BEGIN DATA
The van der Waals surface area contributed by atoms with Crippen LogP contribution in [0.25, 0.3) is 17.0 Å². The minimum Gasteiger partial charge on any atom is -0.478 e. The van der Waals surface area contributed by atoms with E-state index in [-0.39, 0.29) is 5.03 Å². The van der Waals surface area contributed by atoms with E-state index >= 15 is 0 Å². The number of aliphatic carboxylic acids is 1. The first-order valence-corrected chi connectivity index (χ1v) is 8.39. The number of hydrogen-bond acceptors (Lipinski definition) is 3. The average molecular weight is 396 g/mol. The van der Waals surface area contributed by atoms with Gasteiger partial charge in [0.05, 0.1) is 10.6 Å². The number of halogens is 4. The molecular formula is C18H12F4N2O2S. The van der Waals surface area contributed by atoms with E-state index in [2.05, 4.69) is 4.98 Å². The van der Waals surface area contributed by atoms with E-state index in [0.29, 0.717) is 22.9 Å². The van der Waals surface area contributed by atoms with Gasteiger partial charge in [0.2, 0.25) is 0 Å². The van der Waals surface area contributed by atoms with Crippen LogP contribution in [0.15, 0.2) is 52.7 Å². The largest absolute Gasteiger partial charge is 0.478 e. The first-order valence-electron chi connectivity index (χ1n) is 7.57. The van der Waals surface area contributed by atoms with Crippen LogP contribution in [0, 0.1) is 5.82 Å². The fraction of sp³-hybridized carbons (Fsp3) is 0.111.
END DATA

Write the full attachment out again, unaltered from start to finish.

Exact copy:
The van der Waals surface area contributed by atoms with Crippen LogP contribution in [0.25, 0.3) is 17.0 Å². The minimum Gasteiger partial charge on any atom is -0.478 e. The van der Waals surface area contributed by atoms with E-state index in [-0.39, 0.29) is 5.03 Å². The van der Waals surface area contributed by atoms with E-state index >= 15 is 0 Å². The number of aliphatic carboxylic acids is 1. The first-order valence-corrected chi connectivity index (χ1v) is 8.39. The number of hydrogen-bond acceptors (Lipinski definition) is 3. The average molecular weight is 396 g/mol. The van der Waals surface area contributed by atoms with Gasteiger partial charge in [0.05, 0.1) is 10.6 Å². The number of halogens is 4. The molecular formula is C18H12F4N2O2S. The van der Waals surface area contributed by atoms with E-state index in [2.05, 4.69) is 4.98 Å². The van der Waals surface area contributed by atoms with E-state index in [0.29, 0.717) is 22.9 Å². The van der Waals surface area contributed by atoms with Gasteiger partial charge in [0.2, 0.25) is 0 Å². The van der Waals surface area contributed by atoms with Crippen LogP contribution in [0.15, 0.2) is 52.7 Å². The largest absolute Gasteiger partial charge is 0.478 e. The first-order valence-electron chi connectivity index (χ1n) is 7.57. The van der Waals surface area contributed by atoms with Crippen LogP contribution in [0, 0.1) is 5.82 Å². The fraction of sp³-hybridized carbons (Fsp3) is 0.111.